Interviewing metal writer and fan Jeff Gilbert

Posted: December 21, 2011 in Other Key Interviews

I’ve met Jeff twice, once at the Fastbacks reunion in West Seattle back in July; and again at my book launch at his bar in October.  Jeff owns the Feedback Lounge in West Seattle.  It’s a great place, filled with a ton of rock memorabilia.  Go there, have a beer, and force Jeff to give you a tour (you can’t miss him…he’s the long-haired dude who looks totally rock n roll.)  They serve a local beer called “Lowman Brau,” a brand that exclaims, “Made in West Seattle for West Seattle.”  I bought a Lowman Brau t-shirt that says on the back, “It’s a West Seattle thing.  You wouldn’t understand.”

I chatted with Jeff about the book this past February…my last interview.  Five minutes into the conversation (and I told him this), I thought, ‘Why didn’t I interview this guy three years ago?’  Jeff provided a valuable and unique perspective on Seattle’s metal scene.  A national perception exists whereby grunge ruled Seattle back in the day.  To a certain extent, grunge did predominate in the latter ’80s, but only within the urban confines.  Metal ruled the region as a whole, and had done so for decades.

My book views things from the city outward.  The suburbs, especially Seattle’s Eastside, were seen from the urban center as undesirable consumerist havens populated by tacky spandex hair metal bands.  This perception is reinforced by the many hard rock and metal shows occurring at Bellevue’s (an Eastside town) Lake Hills Roller Rink, a place where pretty boys could show off for their spandex girlfriends.  “Metal stuff [first] started happening over here on the Westside.  It wasn’t the Eastside at all,” Jeff says.

“In fact, those [Eastside] shows—we used to joke about it,” Jeff continues.  “The real metal fans—and hard rock fans—they’d go, ‘It’s supposed to be thrashin’, not fashion.’”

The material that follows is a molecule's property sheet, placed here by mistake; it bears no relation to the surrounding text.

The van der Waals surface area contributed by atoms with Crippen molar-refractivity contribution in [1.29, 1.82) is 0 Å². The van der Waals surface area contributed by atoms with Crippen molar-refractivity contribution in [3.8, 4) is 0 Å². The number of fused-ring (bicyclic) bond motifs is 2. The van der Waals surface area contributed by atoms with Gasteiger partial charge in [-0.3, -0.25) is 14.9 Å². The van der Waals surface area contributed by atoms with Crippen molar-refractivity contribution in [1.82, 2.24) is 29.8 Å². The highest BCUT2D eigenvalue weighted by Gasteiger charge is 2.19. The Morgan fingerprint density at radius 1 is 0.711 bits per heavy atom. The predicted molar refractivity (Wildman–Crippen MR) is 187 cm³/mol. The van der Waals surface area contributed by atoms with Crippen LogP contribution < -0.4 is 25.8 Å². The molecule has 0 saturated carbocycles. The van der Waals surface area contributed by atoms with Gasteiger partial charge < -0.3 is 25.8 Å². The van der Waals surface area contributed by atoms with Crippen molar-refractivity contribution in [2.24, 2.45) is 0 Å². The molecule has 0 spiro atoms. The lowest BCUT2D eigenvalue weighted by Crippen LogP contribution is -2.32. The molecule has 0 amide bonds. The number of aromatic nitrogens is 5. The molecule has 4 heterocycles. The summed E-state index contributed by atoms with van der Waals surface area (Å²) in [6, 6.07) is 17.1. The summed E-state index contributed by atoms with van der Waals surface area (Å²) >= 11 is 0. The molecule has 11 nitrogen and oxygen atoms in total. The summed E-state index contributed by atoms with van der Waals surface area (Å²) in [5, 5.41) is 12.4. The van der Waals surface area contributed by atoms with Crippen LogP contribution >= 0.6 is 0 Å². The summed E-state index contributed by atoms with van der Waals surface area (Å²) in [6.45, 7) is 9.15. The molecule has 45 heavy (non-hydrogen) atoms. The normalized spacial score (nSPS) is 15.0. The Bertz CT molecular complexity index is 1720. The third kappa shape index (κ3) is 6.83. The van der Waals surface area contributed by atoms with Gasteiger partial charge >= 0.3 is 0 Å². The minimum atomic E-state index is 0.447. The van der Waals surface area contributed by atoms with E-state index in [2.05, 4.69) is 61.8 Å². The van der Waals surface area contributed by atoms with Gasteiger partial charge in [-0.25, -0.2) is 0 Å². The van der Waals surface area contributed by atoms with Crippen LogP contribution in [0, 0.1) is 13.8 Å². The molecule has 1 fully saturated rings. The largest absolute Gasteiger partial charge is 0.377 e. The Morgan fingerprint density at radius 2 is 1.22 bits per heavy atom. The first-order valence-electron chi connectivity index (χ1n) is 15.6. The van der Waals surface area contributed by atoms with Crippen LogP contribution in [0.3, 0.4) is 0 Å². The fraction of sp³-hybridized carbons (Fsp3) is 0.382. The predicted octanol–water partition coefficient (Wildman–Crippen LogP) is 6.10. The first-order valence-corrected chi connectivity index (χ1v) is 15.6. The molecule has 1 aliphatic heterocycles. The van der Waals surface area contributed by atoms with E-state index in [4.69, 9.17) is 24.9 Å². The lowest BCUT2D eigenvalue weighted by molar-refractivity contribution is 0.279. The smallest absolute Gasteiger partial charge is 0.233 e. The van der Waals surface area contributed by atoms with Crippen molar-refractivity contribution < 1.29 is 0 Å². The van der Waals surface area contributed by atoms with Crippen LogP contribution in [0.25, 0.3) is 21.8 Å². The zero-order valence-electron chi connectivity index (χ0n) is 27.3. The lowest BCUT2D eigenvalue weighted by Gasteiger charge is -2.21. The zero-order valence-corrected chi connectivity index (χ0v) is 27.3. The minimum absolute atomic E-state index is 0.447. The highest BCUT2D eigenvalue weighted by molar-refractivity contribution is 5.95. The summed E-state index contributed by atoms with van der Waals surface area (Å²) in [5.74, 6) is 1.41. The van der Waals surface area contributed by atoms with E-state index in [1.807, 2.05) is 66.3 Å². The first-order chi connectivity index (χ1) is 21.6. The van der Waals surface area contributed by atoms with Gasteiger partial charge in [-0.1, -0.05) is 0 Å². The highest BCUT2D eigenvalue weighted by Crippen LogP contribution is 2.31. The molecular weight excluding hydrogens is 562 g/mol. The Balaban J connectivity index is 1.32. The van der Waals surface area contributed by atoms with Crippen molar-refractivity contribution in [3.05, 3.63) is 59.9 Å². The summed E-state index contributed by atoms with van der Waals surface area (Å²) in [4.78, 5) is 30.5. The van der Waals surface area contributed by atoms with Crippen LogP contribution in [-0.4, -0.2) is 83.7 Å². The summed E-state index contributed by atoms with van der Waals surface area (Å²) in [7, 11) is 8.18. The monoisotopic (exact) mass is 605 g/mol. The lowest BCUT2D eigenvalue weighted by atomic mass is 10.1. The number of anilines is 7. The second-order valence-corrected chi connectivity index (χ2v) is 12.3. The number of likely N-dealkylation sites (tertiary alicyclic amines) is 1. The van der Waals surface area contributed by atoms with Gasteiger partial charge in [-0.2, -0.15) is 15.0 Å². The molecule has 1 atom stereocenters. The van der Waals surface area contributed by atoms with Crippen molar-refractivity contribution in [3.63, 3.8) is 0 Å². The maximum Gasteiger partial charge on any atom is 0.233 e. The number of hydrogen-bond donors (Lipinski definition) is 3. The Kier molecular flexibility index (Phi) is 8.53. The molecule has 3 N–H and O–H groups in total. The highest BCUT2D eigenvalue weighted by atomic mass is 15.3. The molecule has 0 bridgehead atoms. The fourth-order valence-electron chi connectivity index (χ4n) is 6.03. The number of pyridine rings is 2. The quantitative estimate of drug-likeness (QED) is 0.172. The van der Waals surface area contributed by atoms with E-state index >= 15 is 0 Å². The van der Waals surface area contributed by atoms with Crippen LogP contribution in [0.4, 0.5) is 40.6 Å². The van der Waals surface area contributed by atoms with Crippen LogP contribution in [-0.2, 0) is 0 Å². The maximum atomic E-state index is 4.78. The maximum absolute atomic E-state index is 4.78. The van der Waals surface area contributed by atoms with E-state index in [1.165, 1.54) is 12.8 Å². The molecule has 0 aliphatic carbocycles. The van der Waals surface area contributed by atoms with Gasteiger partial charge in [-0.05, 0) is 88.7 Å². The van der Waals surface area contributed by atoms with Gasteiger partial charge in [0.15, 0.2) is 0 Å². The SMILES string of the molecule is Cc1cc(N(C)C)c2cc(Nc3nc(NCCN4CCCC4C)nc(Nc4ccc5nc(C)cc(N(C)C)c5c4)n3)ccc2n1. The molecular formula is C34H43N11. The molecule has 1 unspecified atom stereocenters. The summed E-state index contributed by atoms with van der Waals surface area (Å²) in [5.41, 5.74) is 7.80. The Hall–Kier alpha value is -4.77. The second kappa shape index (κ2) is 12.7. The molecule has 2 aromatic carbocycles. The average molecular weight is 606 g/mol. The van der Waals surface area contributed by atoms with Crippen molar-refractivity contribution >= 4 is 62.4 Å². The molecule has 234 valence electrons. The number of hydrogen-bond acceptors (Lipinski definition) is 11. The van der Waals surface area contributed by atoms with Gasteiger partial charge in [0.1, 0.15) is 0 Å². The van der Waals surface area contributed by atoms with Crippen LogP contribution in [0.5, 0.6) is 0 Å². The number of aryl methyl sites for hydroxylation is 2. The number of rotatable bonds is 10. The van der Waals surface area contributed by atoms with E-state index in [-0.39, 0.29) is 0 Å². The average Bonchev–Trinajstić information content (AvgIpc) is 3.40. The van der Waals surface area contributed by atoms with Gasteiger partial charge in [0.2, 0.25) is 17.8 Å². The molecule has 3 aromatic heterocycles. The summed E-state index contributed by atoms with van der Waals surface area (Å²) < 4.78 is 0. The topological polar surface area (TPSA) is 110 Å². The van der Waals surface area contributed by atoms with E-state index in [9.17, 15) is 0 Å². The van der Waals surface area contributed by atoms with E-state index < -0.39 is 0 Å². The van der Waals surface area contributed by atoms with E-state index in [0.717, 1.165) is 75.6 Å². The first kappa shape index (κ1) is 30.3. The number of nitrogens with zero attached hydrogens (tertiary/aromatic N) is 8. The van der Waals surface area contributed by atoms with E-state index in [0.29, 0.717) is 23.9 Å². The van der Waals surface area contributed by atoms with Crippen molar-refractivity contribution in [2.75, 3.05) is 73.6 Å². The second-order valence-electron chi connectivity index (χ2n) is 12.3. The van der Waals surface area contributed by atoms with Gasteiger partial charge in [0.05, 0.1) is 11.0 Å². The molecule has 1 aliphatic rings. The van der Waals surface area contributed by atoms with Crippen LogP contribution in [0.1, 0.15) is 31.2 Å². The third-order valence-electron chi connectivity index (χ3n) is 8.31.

The tougher Westside acts like Metal Church and Mace would avoid Lake Hills, and so the urban punks only saw a skewed version of the metal scene.  Some of the punks would venture over to Bellevue and leave unimpressed except for perhaps admiring the talent of the bands (the metal kids could, almost without exception, outplay their punk cousins.)  Once in a while, the suburban kids would come into the city, and have a similar derisive reaction.  They’d go to urban venues like the Gorilla Gardens and mock the punkers’ lack of technical proficiency.

The city’s clubs were typically in such a state of disrepair that the Eastside kids would usually prefer to stay in their cleaned-up suburban venues.  Jeff remembers venturing down to Astor Park, then a popular urban club.  “And the bathrooms would always get clogged up,” he recalls, “you know, the toilets….were never maintained. And so, literally you’d be walking in a stream of toilet water heading down into the main room.”

For Jeff and his West Seattle brethren, the city/suburban ice cracked dramatically with Soundgarden.  “I remember the metal guys—my crowd—started hearing rumblings about this Soundgarden,” says Jeff.  “Well, nobody liked the name….but people kept talking about ’em….You almost didn’t have a choice but to go see them.

“You’d go [into the city] to see Soundgarden.  Were they punk?  Nope.  Were they metal?  Nope.  Were they alternative?  Maybe.  But they were all of the above and then one more—that X factor.

“Kim [Thayil], he brought that monster punk/metal guitar—equal parts Black Flag/Black Sabbath.  And all the sudden, it made sense.  Everything just made sense after Soundgarden.”

As Jeff and his metal brethren attended Soundgarden and Accused shows, they noticed they didn’t seem all that different from the punk people.  “We looked around,” he recalls, “[and thought], ‘We’re all part of the same tribe.’”

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